Read the entire article here.

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Priming Race: Does the Mind Inhibit Categorization by Race at Encoding or Recall?

Posted in Articles, Identity Development/Psychology, Media Archive, Social Science on 2015-08-29 00:51Z by Steven

Priming Race: Does the Mind Inhibit Categorization by Race at Encoding or Recall?

Social Psychological and Personality Science
Published online before print: 2015-08-27
DOI: 10.1177/1948550615602934

David Pietraszewski
Center for Adaptive Rationality
Max Planck Institute for Human Development, Berlin, Germany

Recent research shows that racial categorization can be reduced by contexts in which race does not predict how people interact and get along—a manipulation with little to no effect on sex and age. This suggests that our minds attend to race as an implicit cue to how people are likely to get along. However, the underlying mechanism of how these contexts reduce race is not yet known. Is race not encoded? Or, is race encoded, but then inhibited? The present study arbitrates between these possibilities. Results demonstrate that the reduction in racial categorization is happening at recall. Participants are still encoding targets’ race, but this information is locked away or inhibited. This clarifies how the mind switches away from previously relevant, but now irrelevant, social cues: it does not immediately abandon them, rather, it encodes them but inhibits their use.

Read or purchase the article here.

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Hispanic Or Latino? A Guide For The U.S. Presidential Campaign

Posted in Anthropology, Articles, Census/Demographics, Latino Studies, Media Archive, Politics/Public Policy, United States on 2015-08-28 16:42Z by Steven

Hispanic Or Latino? A Guide For The U.S. Presidential Campaign

National Public Radio
2015-08-27

Lulu Garcia-Navarro, South America Correspondent

My parents are Cuban and Panamanian. I grew up in Miami. I travel broadly in Latin America but reside in Brazil, which speaks Portuguese, not Spanish.

So what am I?

This may seem an irrelevant question to many, but as the American presidential season kicks into high gear there’s been a lot of confusion about how to refer to people alternately called Hispanics or Latinos.

Donald Trump, who’s made immigration central to his campaign, has sometimes used the catchall phrase “the Mexicans.” And his verbal confrontation this week with Spanish-language broadcaster Jorge Ramos — a Mexican-American — lit up social media.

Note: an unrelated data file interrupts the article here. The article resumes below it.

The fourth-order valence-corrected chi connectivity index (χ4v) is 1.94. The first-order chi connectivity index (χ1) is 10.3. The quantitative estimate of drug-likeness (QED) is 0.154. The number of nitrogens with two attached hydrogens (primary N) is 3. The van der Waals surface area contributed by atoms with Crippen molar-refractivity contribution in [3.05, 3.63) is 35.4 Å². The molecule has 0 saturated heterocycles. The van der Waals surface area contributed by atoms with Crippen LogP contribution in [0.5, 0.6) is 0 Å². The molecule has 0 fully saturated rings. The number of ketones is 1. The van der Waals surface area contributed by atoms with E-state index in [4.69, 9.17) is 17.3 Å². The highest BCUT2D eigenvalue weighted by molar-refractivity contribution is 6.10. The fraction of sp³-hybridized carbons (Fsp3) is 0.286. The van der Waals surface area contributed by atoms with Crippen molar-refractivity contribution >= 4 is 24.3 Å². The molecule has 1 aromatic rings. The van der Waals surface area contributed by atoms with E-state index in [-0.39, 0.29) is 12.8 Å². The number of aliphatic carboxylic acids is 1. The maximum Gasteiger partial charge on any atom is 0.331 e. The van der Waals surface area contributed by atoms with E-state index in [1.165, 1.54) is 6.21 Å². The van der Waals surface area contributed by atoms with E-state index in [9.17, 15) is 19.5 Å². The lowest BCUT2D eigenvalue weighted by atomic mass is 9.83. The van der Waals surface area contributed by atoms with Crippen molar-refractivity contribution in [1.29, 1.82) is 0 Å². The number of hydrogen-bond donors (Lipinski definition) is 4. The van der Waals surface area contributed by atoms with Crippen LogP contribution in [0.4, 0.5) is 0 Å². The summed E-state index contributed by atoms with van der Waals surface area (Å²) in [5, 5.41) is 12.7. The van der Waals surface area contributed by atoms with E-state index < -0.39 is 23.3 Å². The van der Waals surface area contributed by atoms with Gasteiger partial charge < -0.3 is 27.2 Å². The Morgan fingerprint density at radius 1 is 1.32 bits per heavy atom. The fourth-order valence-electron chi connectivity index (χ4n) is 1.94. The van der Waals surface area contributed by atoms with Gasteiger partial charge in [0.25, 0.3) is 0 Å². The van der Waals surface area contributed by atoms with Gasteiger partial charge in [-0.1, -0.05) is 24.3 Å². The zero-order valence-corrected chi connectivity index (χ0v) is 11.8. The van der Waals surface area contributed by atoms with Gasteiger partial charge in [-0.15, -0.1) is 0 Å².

I feel the need to jump into the fray because it will save me from writing lengthy corrections to others on my Facebook feed. Now, I’ll just be able to post this link. There are a lot of misconceptions out there.

Latino And Hispanic Don’t Refer To Race Or Color: As in the U.S., there are many races in Latin America owing to the history of the region. The indigenous peoples of the region were conquered and colonized by white Europeans, who then forcibly imported millions of black Africans and enslaved them. In Brazil, you also have a huge Japanese community, and there are many Chinese descendants in Peru. One of Peru’s former presidents was of Japanese descent…

Read the entire article here.

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Many Psychology Findings Not as Strong as Claimed, Study Says

Posted in Articles, Identity Development/Psychology, Media Archive on 2015-08-27 20:48Z by Steven

Many Psychology Findings Not as Strong as Claimed, Study Says

The New York Times
2015-08-27

Benedict Carey, Science Reporter

The past several years have been bruising ones for the credibility of the social sciences. A star social psychologist was caught fabricating data, leading to more than 50 retracted papers. A top journal published a study supporting the existence of ESP. The journal Science pulled a political science paper on the effect of gay canvassers on voters’ behavior – also because of concerns about fake data.

A University of Virginia psychologist decided in 2011 to find out whether such suspect science was a widespread problem. He and his team recruited more than 250 researchers, identified 100 studies that had each been published in one of three leading journals in 2008, and rigorously redid the experiments in close collaboration with the original authors.